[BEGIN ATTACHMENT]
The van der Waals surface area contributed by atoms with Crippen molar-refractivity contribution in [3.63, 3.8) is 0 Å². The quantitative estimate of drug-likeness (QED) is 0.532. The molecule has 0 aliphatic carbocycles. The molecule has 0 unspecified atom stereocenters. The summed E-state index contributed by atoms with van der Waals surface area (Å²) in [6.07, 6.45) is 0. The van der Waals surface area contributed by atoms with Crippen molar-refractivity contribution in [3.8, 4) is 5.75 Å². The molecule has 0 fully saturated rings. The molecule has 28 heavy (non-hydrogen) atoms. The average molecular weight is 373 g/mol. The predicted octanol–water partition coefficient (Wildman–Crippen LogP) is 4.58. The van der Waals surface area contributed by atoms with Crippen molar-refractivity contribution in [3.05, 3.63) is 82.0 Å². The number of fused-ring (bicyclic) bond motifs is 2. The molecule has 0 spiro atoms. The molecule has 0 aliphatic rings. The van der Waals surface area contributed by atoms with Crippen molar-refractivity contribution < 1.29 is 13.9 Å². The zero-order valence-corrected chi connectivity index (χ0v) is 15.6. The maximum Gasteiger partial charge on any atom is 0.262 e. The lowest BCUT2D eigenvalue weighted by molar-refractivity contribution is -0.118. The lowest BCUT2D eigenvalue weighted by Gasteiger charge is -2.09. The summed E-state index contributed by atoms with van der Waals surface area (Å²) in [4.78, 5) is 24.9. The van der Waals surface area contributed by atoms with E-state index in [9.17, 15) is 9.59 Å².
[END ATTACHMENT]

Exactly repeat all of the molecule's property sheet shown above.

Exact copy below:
The van der Waals surface area contributed by atoms with Crippen molar-refractivity contribution in [3.63, 3.8) is 0 Å². The quantitative estimate of drug-likeness (QED) is 0.532. The molecule has 0 aliphatic carbocycles. The molecule has 0 unspecified atom stereocenters. The summed E-state index contributed by atoms with van der Waals surface area (Å²) in [6.07, 6.45) is 0. The van der Waals surface area contributed by atoms with Crippen molar-refractivity contribution in [3.8, 4) is 5.75 Å². The molecule has 0 fully saturated rings. The molecule has 28 heavy (non-hydrogen) atoms. The average molecular weight is 373 g/mol. The predicted octanol–water partition coefficient (Wildman–Crippen LogP) is 4.58. The van der Waals surface area contributed by atoms with Crippen molar-refractivity contribution in [3.05, 3.63) is 82.0 Å². The number of fused-ring (bicyclic) bond motifs is 2. The molecule has 0 spiro atoms. The molecule has 0 aliphatic rings. The van der Waals surface area contributed by atoms with Crippen molar-refractivity contribution < 1.29 is 13.9 Å². The zero-order valence-corrected chi connectivity index (χ0v) is 15.6. The maximum Gasteiger partial charge on any atom is 0.262 e. The lowest BCUT2D eigenvalue weighted by molar-refractivity contribution is -0.118. The lowest BCUT2D eigenvalue weighted by Gasteiger charge is -2.09. The summed E-state index contributed by atoms with van der Waals surface area (Å²) in [4.78, 5) is 24.9. The van der Waals surface area contributed by atoms with E-state index in [9.17, 15) is 9.59 Å².